John Legend, Summer Walker, D-Nice and Muni Long Celebrate the Inaugural Black Music Collective Ceremony

2022-04-05T15:53:31+00:00April 5th, 2022|

On Saturday night (April 2), The Recording Academy held its inaugural Black Music Collective ceremony at Resorts World Las Vegas. John Legend, MC Lyte, R&B imprint LVRN, and D-Nice served as the evening’s honorees and delivered riveting speeches highlighting each other’s cultural feats and the reverence of Black music.

“Black music is and has been the rhythm, the root, the inspiration, [and] the innovation behind so much of the world’s popular music. It doesn’t exist without us,” exclaimed Legend during his acceptance speech for Global Impact Award. “We are so blessed to be a part of that tradition, to be Black music makers. That’s something worth celebrating, that’s something worth being proud of.” Established in 2020, the Black Music Collective “is a hub for power players in Black music, across all genres, under the GRAMMY roof, bringing together creative geniuses and business leaders to set unified goals, align on a shared agenda, and build community.” Legend serves as an honorary chairman for the BMC, alongside Jimmy Jam, Debra Lee and Quincy Jones.

The event produced MVD, a creative agency that specializes in integrating marketing, was responsible for putting together the inaugural event. “Representation matters. The Black Music Collective and Riggs Morales trusted us to bring this vision to life authentically,” says co-founders MVD co–founders Massah David & Miatta Johnson. “To have a produced the inaugural Recording Academy Honors presented by the Black Music Collective was truly an honor in itself. With being the first comes a lot of responsibility, essentially you are crafting the blueprint and setting the bar for subsequent years to follow.”

Along with the honorees receiving their awards and praises, Recording Academy CEO Harvey Mason jr. gushed about the BMC’s inception and being able to finally construct an event catered to Black music after a 64-year wait. “I’m not proud of that fact and that stat, but I’m extremely proud that we’re having this event now.”

Recording Academy co-president Valeisha Butterfield Jones, who previously worked for the Obama administration and Google, expressed her gratitude for working for the Academy and the responsibilities that come with her weighty title. “Life is short, and this assignment is purpose-driven,” she offered. “We are advancing this mission, and the assignment is bigger than me and any of us individually. It’s about independent music creators, emerging artists, music people — all music people — and driving real and meaningful change we can all feel from the inside out.”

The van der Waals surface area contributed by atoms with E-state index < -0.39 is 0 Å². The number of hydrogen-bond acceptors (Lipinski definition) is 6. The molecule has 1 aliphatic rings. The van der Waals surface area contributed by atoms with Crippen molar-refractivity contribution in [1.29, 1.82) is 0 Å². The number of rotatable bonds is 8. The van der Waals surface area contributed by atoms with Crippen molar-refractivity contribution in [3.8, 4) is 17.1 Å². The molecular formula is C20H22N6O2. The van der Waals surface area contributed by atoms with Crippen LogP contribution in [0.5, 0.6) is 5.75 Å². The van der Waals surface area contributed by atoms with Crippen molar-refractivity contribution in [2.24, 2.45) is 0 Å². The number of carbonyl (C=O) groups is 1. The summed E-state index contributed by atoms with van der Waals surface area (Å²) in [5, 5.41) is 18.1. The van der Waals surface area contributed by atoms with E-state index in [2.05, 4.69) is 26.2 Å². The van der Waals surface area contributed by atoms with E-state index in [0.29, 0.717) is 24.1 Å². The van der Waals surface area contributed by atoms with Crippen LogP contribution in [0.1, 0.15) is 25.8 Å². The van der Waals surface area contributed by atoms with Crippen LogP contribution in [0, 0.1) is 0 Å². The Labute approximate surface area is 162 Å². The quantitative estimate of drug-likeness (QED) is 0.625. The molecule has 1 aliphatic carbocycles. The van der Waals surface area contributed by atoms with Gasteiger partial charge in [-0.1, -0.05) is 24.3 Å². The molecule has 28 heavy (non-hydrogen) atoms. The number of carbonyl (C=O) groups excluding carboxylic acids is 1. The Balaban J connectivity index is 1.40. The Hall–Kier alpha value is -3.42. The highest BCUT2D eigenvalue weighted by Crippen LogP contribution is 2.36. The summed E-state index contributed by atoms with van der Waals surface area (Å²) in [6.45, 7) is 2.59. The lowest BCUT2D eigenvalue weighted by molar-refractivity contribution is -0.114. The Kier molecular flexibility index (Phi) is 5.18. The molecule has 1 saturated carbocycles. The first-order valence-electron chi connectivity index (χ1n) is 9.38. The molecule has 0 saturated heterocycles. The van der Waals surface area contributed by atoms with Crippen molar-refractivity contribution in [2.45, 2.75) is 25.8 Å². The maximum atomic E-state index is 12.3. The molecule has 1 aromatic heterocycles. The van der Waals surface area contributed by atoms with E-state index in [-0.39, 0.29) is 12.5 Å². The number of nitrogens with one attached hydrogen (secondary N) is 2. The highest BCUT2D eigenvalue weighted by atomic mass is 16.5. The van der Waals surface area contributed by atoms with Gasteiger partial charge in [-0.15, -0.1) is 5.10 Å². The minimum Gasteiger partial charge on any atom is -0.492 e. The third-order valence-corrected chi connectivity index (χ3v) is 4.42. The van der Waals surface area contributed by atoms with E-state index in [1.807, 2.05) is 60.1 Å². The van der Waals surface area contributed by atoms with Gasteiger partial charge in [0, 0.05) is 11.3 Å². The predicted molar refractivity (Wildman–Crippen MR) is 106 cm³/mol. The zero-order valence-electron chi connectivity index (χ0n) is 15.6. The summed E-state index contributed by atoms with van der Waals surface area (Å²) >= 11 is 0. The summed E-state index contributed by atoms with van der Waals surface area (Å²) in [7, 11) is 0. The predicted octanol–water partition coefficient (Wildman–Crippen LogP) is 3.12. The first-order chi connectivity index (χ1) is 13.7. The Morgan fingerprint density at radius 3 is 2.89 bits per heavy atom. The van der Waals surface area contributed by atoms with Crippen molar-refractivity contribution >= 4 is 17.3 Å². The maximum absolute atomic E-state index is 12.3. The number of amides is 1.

Attendees enjoyed the night’s performers, beginning with R&B superstar (and LVRN’s leading lady) Summer Walker. The Still Over It singer was on hand to perform the album’s “Unloyal” sans featured artist Ari Lennox, and celebrate her label’s success during their momentous tribute. LVRN’s executive vice president and GM Amber Grimes beamed about her five male counterparts (Carlon Ramong, Justice Baiden, Junia Abaidoo, Sean Famoso McNichol, and Tunde Balogun), their unrelenting drive to push R&B forward, and how they later morphed their workplace into one of female inclusion and mental health.

“The dreams I’ve seen you make a reality, the late nights you’ve worked to serve your artists, and the passion you have to do everything everybody said you couldn’t do almost left me speechless,” said Grimes.

Other performers included country star Jimmie Allen, rapper Cordae, singer Chloe Bailey and singer/songwriter Muni Long, who captivated the crowd with her provocative remake of Boyz II Men’s “End of the Road,” titled “Boys II Men.” Platinum-certified rapper Saweetie presented for multi-hyphenate MC Lyte, who raved about why “there’s no better time to be a Black creator than now” and the importance of women throughout hip-hop’s 50-year history. DJ D-Nice ruminated on the success of Club Quarantine, which helped bring music lovers together during the start of the pandemic back in 2020, and how it exponentially grew into a cultural phenomenon in a matter of weeks.

“When the world stopped, the only thing that mattered to me was how we were going to keep this thing going,” he expressed. “It wasn’t about music — it was about people.”

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